We never quite lose that back-to-school feeling do we? Remember as a kid that sense of excitement or anticipation…or even anxiety? As September arrived we knew the fun-filled days of summer were over. It was back to schedules, homework and extra curricular activities. But despite wishing the long summer days would last, there was plenty to look forward to. Reuniting with friends we hadn’t seen all summer. A new outfit. And backpack. New school supplies. (Especially a brand new set of coloured pencils!) Our favourite activity or club began again and the weather was mostly still warm and wonderful. In some ways it was nice to slip back into routine. Maybe a fresh start to do better? Ever notice how that back-to-school mindset carries over to the business world? The summer tends to bring a relaxed atmosphere at the office. Folks are away on holidays, meetings are a bit less frequent and often more casual. Long patio lunches are enjoyed along with short Fridays and lots of long weekends. And if you were lucky enough, maybe you enjoyed some well-needed time away from work. And then comes September. It’s back to serious business and routine and a full schedule. Why not embrace that “back to work” mentality and let it energize you into action? September marks the end of the third quarter of the year and is a great month to plan and execute a successful year-end! Here are some ideas on making September an awesome month for your business and for you personally! Review Your Business Plan September is a perfect month to review business plan for the year and see how you are doing. This is especially helpful if you aren’t doing it on a regular basis. If you are right on track, great. Keep up your plans to make sure all your objectives are met or exceeded! If you feel like you are falling behind this is the perfect time to set a plan to catch up. You still have several months to ensure you have your best year yet! It’s not too late! Start With A Bold Move Make that phone call or have that meeting you’ve been putting off. Get the one thing done you are dreading most. Don’t let it weigh you down. Jump in. Boldly taking care of something you aren’t really looking forward to will set the tone and energize you to push toward a great year end. Reconnect Remember how great it was to see friends after the long summer when you were in school? Using that same sentiment, get in touch with an old colleague or friend…or both. It’s easy to let relationships slide and hard work to keep them. But we all know how valuable they are. September is a great time to reconnect…and you’ve got a great opener! “How was your summer?” Start Fresh Just like with back to school, start September with a clean slate. Prepare for the busy months ahead. Clean up your desk. Refreshing your workspace will help clear the way for a great final quarter. There is truth to the idea that physical clutter can also clutter our thinking! Clean out your email or old files and photos and even your briefcase/backpack. Check your supplies and buy anything you need. (Maybe those new coloured pencils?) Bring a little green warmth into the office with a new plant. Buy something new to wear. Seriously. Nothing like a fresh outfit to dish up a boost of confidence! Don’t over commit It’s common to have the September calendar fill up quickly with everyone in the same mindset of “getting back down business”. Between business, social commitments and re-adjusting to family routines it can quickly become overwhelming. Try to leave a bit of breathing space in your schedule. It will help you stay on track with your own plan. Take the Pressure Off the Holidays (Yes they are really that close!) Knowing how busy the holiday season can be, do something in September that helps take the pressure off. Book the company lunch or party. Plan where your friends will have their annual dinner. Buy one (or more) of the gifts you know will be on your shopping list. We all know that once September arrives, the holidays are not far behind. Make a to-do list and get a jump on it. Every little thing you do now will make a big difference later.             Stretch the Summer Don’t forget - when September arrives there are officially still a few weeks of summer remaining. Make a point to continue enjoying the great weather. The long winter will feel that much shorter. Have a couple of patio lunches while the weather still permits! Make your days off count by being outdoors as much as possible. It will do wonders for your well being.     Post by Margaret Johnston, eventswork.com As a career event professional, Margaret brings valuable insight and knowledge to the recruitment, management and development of high-performance teams for the event industry. A strategic and inspiring leader, Margaret has held executive roles for several global event management companies and key roles in the start up and orchestration of many high profile and international events.   EventsWork is the favourite job board for event jobs in North America! Check out the latest jobs here!   Job seekers : Create a Free Account to get job alerts, post your resume and more! Employers : Post your event job today! Save time and money and reach a qualified audience.   EventsWork.com is dedicated to event jobs and career development resources for the event industry .  Contact Us . Connect with us on Facebook , Twitter ,  and Linkedin.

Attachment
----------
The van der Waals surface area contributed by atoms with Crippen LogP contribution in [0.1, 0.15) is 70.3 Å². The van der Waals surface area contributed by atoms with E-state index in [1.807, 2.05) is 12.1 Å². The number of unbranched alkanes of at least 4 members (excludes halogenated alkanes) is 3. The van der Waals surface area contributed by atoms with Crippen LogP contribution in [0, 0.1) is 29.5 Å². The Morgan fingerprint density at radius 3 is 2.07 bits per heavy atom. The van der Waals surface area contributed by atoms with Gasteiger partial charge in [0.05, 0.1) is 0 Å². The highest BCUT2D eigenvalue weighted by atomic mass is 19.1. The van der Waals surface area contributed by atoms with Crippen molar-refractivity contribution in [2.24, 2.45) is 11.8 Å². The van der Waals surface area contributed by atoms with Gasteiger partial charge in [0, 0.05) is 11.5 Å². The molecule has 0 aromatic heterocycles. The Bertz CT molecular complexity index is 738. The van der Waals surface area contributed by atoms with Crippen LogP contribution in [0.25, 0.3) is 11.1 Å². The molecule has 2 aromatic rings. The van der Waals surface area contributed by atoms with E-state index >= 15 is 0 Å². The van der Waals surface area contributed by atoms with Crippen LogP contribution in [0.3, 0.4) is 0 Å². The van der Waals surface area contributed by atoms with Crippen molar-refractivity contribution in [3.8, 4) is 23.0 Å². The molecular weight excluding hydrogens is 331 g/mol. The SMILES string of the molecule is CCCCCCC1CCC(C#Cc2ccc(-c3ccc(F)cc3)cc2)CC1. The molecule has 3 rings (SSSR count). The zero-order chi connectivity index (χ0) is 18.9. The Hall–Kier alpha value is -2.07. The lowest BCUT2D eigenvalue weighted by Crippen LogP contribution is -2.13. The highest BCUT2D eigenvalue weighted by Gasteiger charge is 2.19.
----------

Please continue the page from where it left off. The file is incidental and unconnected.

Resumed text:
Have you ever asked your boss about attending an industry conference…only to be tuned down?   Or found a conference that really interests you but you're hesitant to ask your boss about going?   Viewpoints on the benefits of attending an industry conference can vary significantly.   Your boss may be very open to the idea. Or not.   Many bosses will view your interest in a very positive light. They will be encouraged to see you proactively seeking new opportunities for professional development.   Others may not be so sure. Some will  be skeptical of the benefits. Many will have concerns about budget constraints and workload issues. Add to that the pressures of other things on their mind and you could find yourself in a tangle of obstacles.   However,   Much of their decision will come down to how you present the idea.   If you take it seriously and genuinely believe there is a benefit to you and ultimately the company you will have a much better chance of getting a “yes”.   Nothing will make them more doubtful than you coming to them with  a cursory idea of what the event is all about. If your intent is to get away from the office for a few days and to squeeze in a little sight seeing, they will see right through.   Show them this is important to you by presenting a well thought out proposal.   The key is preparation. Ensure you are as familiar as possible with event details and be ready to answer any questions he/she might have.   First a few things to consider:   Is this an event for your industry or in support of your functional expertise? Example. Your company is in Insurance. You are the Sales Manager. Is the conference for the insurance industry or is it a conference for sales professionals?   If the conference is for the industry that your company serves, your boss will likely be familiar with it. You may have to give more background if the conference is related to your particular function.   Here is a plan for your best chance at getting a “Yes”.   Choose the right event.  Be honest with yourself first. Do you truly see the potential benefits to you and the company based on the content? The company is going to make an investment in you. How will you convince your boss if you aren't sure yourself? Be realistic. Is the event local or across the country? You may want to start local first especially if this is your first time attending an event.   Pick the right time to talk to your boss Book time with your boss specifically to talk about the opportunity. Do not catch your boss in the hallway or poke your head in their door and throw out the idea and expect a good response. (You don’t know what else is on their mind at the time.)   Do your research. Here are some things to know : how long an event has been running and the frequency the typical attendance and demographic (speaks to relevance) the background of the organization producing the event. Have they been doing this awhile? What others do they produce? (Speaks to credibility.)   Have the facts at your fingertips: Dates of the conference and time away Be prepared with the exact days you will be away Consider things like needing to leave early the day prior to catch your flight or to drive Know an overview of the format of the event (main session, breakouts, tradeshow etc.) Speak to the relevance/timeliness of topics and presenters. Be ready to name keynote speakers and other presenters   Be prepared to articulate the benefits to you Identify segments of the program will particularly benefit you and your work Don’t just name a particular speaker without adding their subject matter and why that could be of benefit. Be as specific as possible regarding what you hope to learn. If the event is to enhance your career development, be prepared to explain how you see this impacting your work. Networking opportunities. Will there be clients or other industry members there? How might meeting with some of these folks benefit you?   Will there be benefits you can share with colleagues or the company as a whole? Is there a particular session at the event that directly ties into a challenge or opportunity facing your company? How could your learning benefit others you work with?   Do you have feedback from others who have attended the conference in the past? Share with your boss any relevant feedback from others who have attended If you don’t know anyone who has attended, ask the conference organizer if there is someone you could speak with as a reference How did it benefit their work? Would they attend again?   How will you report back? Letting your boss know you are prepared to report back is a great sign that you respect the investment and time away. Suggest that you will prepare a report of key learnings and new ideas to be shared with your boss and/or coworkers Whatever you do, follow through with your promise when you return   Provide assurance your work will be covered It is important that you acknowledge you have thought through the impact of your time away. Prepare a plan of how your work will be covered. Note anything pressing you are working on and timelines of how you expect to complete the work on schedule despite time away. Confirm that others you assume to cover you are not away or overly busy at a similar time.   Prepare a detailed budget Demonstrate your understanding that there can be much more to the overall cost of attending a conference than just the registration fee. Create a total budget for the cost to attend. Include: Registration fee (note if there is a reduced fee for early registration and the deadline) Additional fees for materials, special sessions etc. if applicable Transportation Flights or other Transportation (to and from airport and to and from event venue if applicable) Car rental if necessary Accommodation Meals Parking Entertainment, service tips etc.   Value input and discussion from your boss Is your boss familiar with the event? (Provide them with documents or links so they can have a look at the program.) Do they know anyone who has attended and benefited from the experience? Are there any of the speakers or topics that they would like to ensure your cover?     All of this detail may not come up in the conversation but the best thing you can do is to be prepared. Don’t get caught stumbling for answers - you will seem not to be taking it seriously.   Your best chance for success is to show you understand this is a business decision.   Be confident. The preparation will make you so.   Your boss may want time to consider your request. If so, ask if you can schedule a time to talk about it again. Follow through with confidence.   Despite all of your efforts, your boss may say “no”. You’ll have to accept that.   Ideally they will explain their reasons...but might not. Keep in mind you don’t know everything they are dealing with. They may have had previous bad experiences with conference-goers, may have other plans for you or may have someone else in mind to attend.   If the answer is no. Don’t argue. Suggest budgeting for someone to go next time. Let your boss know you’ll follow up with someone who attended to get their feedback so you’ll know for another time.   If the answer is yes. Great!   Whatever you do, be very certain to prepare for your time away as indicated. And follow up on all of your promises of reporting back. Make your report practical with examples of realistic opportunities and actionable items.   Whatever the outcome, if you have prepared well you will leave your boss with a positive impression. You will have demonstrated your interest and openness to professional development. They will be impressed and that you have treated the opportunity seriously and understand the investment involved.   And that could lead to other opportunities down the road.         Post by Margaret Johnston, eventswork.com As a career event professional, Margaret brings valuable insight and knowledge to the recruitment, management and development of high-performance teams for the event industry. A strategic and inspiring leader, Margaret has held executive roles for several global event management companies and key roles in the start up and orchestration of many high profile and international events.   EventsWork is the favourite job board for event jobs in North America! Check out the latest jobs here!   Job seekers : Create a Free Account to get job alerts, post your resume and more! Employers : Post your event job today! Save time and money and reach a qualified audience.